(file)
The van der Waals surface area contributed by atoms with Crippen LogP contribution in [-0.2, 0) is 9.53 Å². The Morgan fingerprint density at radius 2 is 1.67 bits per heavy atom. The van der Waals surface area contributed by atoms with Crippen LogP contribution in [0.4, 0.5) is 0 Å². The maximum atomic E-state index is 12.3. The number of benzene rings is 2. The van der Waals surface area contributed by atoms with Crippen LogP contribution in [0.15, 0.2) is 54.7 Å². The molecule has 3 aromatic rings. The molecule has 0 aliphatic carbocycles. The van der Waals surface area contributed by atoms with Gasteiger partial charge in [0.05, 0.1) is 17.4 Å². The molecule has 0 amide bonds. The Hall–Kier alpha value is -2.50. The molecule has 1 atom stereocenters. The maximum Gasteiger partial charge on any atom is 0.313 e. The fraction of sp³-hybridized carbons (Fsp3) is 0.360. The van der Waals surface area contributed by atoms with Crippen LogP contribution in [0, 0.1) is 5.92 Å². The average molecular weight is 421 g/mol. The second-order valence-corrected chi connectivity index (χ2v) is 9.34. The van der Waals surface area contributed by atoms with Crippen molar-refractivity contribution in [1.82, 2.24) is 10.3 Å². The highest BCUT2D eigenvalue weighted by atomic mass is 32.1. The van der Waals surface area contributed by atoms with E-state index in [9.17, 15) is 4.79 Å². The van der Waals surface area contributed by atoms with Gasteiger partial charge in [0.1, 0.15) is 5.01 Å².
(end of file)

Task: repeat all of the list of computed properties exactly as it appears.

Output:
The van der Waals surface area contributed by atoms with Crippen LogP contribution in [-0.2, 0) is 9.53 Å². The Morgan fingerprint density at radius 2 is 1.67 bits per heavy atom. The van der Waals surface area contributed by atoms with Crippen LogP contribution in [0.4, 0.5) is 0 Å². The maximum atomic E-state index is 12.3. The number of benzene rings is 2. The van der Waals surface area contributed by atoms with Crippen LogP contribution in [0.15, 0.2) is 54.7 Å². The molecule has 3 aromatic rings. The molecule has 0 aliphatic carbocycles. The van der Waals surface area contributed by atoms with Gasteiger partial charge in [0.05, 0.1) is 17.4 Å². The molecule has 0 amide bonds. The Hall–Kier alpha value is -2.50. The molecule has 1 atom stereocenters. The maximum Gasteiger partial charge on any atom is 0.313 e. The fraction of sp³-hybridized carbons (Fsp3) is 0.360. The van der Waals surface area contributed by atoms with Crippen LogP contribution in [0, 0.1) is 5.92 Å². The average molecular weight is 421 g/mol. The second-order valence-corrected chi connectivity index (χ2v) is 9.34. The van der Waals surface area contributed by atoms with Crippen molar-refractivity contribution in [1.82, 2.24) is 10.3 Å². The highest BCUT2D eigenvalue weighted by atomic mass is 32.1. The van der Waals surface area contributed by atoms with E-state index in [9.17, 15) is 4.79 Å². The van der Waals surface area contributed by atoms with Gasteiger partial charge in [0.1, 0.15) is 5.01 Å².